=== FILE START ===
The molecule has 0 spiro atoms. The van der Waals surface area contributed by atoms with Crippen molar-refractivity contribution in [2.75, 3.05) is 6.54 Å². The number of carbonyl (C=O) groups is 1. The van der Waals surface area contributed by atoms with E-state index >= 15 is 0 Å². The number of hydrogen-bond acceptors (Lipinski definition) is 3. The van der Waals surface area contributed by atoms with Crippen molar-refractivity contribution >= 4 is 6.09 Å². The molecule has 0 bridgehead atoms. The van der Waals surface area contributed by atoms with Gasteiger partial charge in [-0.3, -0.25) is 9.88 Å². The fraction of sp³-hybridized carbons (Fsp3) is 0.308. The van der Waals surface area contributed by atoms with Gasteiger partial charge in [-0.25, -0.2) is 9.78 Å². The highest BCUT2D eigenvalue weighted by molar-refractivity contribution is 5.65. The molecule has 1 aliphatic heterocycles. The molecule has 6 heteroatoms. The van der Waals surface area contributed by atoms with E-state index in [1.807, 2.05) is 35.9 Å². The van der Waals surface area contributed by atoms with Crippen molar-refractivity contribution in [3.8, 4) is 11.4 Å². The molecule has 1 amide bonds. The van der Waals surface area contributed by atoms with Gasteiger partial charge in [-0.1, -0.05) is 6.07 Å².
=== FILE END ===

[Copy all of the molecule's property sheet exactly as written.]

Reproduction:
The molecule has 0 spiro atoms. The van der Waals surface area contributed by atoms with Crippen molar-refractivity contribution in [2.75, 3.05) is 6.54 Å². The number of carbonyl (C=O) groups is 1. The van der Waals surface area contributed by atoms with E-state index >= 15 is 0 Å². The number of hydrogen-bond acceptors (Lipinski definition) is 3. The van der Waals surface area contributed by atoms with Crippen molar-refractivity contribution >= 4 is 6.09 Å². The molecule has 0 bridgehead atoms. The van der Waals surface area contributed by atoms with Gasteiger partial charge in [-0.3, -0.25) is 9.88 Å². The fraction of sp³-hybridized carbons (Fsp3) is 0.308. The van der Waals surface area contributed by atoms with Gasteiger partial charge in [-0.25, -0.2) is 9.78 Å². The highest BCUT2D eigenvalue weighted by molar-refractivity contribution is 5.65. The molecule has 1 aliphatic heterocycles. The molecule has 6 heteroatoms. The van der Waals surface area contributed by atoms with E-state index in [1.807, 2.05) is 35.9 Å². The van der Waals surface area contributed by atoms with Crippen molar-refractivity contribution in [3.8, 4) is 11.4 Å². The molecule has 1 amide bonds. The van der Waals surface area contributed by atoms with Gasteiger partial charge in [-0.1, -0.05) is 6.07 Å².